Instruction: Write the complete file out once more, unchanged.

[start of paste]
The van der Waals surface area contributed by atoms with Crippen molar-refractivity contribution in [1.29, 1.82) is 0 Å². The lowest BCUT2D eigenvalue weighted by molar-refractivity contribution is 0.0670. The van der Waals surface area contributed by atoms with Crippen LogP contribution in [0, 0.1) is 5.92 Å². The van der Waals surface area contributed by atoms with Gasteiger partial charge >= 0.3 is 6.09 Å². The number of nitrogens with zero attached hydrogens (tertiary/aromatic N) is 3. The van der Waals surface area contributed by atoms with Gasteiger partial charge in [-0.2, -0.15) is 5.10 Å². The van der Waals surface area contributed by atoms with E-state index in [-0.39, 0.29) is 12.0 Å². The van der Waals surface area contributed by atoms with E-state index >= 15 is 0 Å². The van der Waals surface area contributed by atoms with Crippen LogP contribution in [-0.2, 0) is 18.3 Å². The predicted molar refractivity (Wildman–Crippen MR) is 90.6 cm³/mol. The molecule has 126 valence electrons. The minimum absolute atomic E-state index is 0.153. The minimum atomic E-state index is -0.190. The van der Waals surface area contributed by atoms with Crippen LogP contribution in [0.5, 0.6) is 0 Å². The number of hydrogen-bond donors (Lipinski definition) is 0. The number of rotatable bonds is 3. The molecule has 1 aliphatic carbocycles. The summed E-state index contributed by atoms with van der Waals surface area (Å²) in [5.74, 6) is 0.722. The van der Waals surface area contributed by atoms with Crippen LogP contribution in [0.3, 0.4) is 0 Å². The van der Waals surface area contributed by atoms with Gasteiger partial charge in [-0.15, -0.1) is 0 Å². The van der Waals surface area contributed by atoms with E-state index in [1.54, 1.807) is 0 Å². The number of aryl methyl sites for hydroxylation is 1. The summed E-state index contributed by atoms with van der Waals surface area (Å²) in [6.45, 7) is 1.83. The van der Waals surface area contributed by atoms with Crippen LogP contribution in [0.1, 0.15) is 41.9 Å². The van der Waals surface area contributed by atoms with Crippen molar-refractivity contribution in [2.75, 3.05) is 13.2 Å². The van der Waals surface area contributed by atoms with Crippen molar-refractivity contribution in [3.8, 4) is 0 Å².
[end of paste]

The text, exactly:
The van der Waals surface area contributed by atoms with Crippen molar-refractivity contribution in [1.29, 1.82) is 0 Å². The lowest BCUT2D eigenvalue weighted by molar-refractivity contribution is 0.0670. The van der Waals surface area contributed by atoms with Crippen LogP contribution in [0, 0.1) is 5.92 Å². The van der Waals surface area contributed by atoms with Gasteiger partial charge >= 0.3 is 6.09 Å². The number of nitrogens with zero attached hydrogens (tertiary/aromatic N) is 3. The van der Waals surface area contributed by atoms with Gasteiger partial charge in [-0.2, -0.15) is 5.10 Å². The van der Waals surface area contributed by atoms with E-state index in [-0.39, 0.29) is 12.0 Å². The van der Waals surface area contributed by atoms with E-state index >= 15 is 0 Å². The van der Waals surface area contributed by atoms with Crippen LogP contribution in [-0.2, 0) is 18.3 Å². The predicted molar refractivity (Wildman–Crippen MR) is 90.6 cm³/mol. The molecule has 126 valence electrons. The minimum absolute atomic E-state index is 0.153. The minimum atomic E-state index is -0.190. The van der Waals surface area contributed by atoms with Crippen LogP contribution in [0.5, 0.6) is 0 Å². The number of hydrogen-bond donors (Lipinski definition) is 0. The number of rotatable bonds is 3. The molecule has 1 aliphatic carbocycles. The summed E-state index contributed by atoms with van der Waals surface area (Å²) in [5.74, 6) is 0.722. The van der Waals surface area contributed by atoms with Crippen LogP contribution in [0.3, 0.4) is 0 Å². The van der Waals surface area contributed by atoms with Gasteiger partial charge in [-0.15, -0.1) is 0 Å². The van der Waals surface area contributed by atoms with E-state index in [1.54, 1.807) is 0 Å². The number of aryl methyl sites for hydroxylation is 1. The summed E-state index contributed by atoms with van der Waals surface area (Å²) in [6.45, 7) is 1.83. The van der Waals surface area contributed by atoms with Crippen LogP contribution in [0.1, 0.15) is 41.9 Å². The van der Waals surface area contributed by atoms with Crippen molar-refractivity contribution in [2.75, 3.05) is 13.2 Å². The van der Waals surface area contributed by atoms with Crippen molar-refractivity contribution in [3.8, 4) is 0 Å².